Jung Yun is the author of Shelter, published by Picador in 2016 and long-listed for the Center for Fiction’s First Novel Prize. Her work has appeared in Tin House (the “Emerging Voices” issue); The Best of Tin House: Stories, edited by Dorothy Allison; The Massachusetts Review; and The Atlantic Monthly. She is the recipient of two Artist Fellowships in fiction from the Massachusetts Cultural Council and an honorable mention for the Pushcart Prize. Currently, she is an Assistant Professor of English at the George Washington University.
Kyung Cho is a young father burdened by a house he can’t afford. For years, he and his wife, Gillian, have lived beyond their means. Now their bad decisions are catching up with them, and Kyung is anxious for his family's future.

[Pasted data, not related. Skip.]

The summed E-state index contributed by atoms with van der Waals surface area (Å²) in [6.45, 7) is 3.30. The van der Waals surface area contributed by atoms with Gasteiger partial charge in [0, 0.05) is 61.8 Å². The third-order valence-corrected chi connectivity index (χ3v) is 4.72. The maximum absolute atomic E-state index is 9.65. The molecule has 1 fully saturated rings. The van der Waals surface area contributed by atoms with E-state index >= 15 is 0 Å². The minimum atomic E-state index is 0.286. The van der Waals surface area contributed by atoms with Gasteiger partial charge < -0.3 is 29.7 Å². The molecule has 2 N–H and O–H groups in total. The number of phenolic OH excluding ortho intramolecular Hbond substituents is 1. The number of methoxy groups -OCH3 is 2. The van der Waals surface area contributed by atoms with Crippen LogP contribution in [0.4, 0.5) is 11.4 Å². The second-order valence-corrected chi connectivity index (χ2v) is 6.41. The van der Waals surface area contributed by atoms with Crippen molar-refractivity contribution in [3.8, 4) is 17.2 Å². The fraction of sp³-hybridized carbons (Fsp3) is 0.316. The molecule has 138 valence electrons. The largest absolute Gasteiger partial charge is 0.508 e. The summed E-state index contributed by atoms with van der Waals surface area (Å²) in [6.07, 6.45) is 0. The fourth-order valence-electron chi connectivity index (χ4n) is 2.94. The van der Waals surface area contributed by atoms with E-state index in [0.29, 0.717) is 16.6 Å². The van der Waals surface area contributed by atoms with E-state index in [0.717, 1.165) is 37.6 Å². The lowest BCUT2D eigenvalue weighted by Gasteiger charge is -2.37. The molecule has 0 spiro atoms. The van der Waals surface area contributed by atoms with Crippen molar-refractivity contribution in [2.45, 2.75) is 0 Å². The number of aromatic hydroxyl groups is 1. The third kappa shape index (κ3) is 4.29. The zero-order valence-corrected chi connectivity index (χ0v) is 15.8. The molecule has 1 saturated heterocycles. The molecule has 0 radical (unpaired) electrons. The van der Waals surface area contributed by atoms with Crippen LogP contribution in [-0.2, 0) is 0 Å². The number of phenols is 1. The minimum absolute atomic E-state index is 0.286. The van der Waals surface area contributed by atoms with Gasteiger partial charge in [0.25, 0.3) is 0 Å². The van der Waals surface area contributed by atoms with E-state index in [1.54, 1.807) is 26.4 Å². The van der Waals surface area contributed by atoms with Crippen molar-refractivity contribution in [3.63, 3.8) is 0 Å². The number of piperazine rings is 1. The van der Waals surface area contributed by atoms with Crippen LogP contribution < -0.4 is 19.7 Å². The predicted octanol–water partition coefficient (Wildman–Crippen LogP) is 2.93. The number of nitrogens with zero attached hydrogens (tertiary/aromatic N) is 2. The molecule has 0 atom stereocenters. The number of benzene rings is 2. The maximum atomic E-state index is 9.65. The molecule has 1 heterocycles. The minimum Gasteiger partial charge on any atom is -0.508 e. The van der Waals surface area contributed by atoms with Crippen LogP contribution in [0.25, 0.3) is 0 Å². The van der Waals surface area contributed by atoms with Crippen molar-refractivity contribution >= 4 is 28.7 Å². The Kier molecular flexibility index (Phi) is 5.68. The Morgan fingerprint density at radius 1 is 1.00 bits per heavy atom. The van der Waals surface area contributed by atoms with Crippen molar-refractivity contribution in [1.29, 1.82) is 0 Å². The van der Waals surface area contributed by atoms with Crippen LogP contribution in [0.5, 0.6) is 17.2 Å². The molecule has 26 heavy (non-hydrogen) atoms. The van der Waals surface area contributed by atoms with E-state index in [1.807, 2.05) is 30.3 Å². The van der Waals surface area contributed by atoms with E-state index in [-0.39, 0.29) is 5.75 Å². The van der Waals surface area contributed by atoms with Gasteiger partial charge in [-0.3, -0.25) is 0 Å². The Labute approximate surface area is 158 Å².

A few miles away, his parents, Jin and Mae, live in the town’s most exclusive neighborhood, surrounded by the material comforts that Kyung wants so badly for his wife and son. His own childhood, however, was far from comfortable. As a child, he had every possible privilege--expensive hobbies, private tutors--but his parents never showed him kindness. Kyung can hardly bear to see them now, much less ask for their help. Yet when an act of violence leaves Jin and Mae unable to live on their own, the dynamic suddenly changes, and he's compelled to take them in. For the first time in years, the Chos find themselves living under the same roof. Tensions quickly mount as Kyung's proximity to his parents forces old feelings of guilt and anger to the surface, along with a terrible and persistent question: How can he ever be a good husband, father, and son when he never knew affection as a child?
Appropriate for grades 9 and up.
Lesson plans for Shelter are currently under development.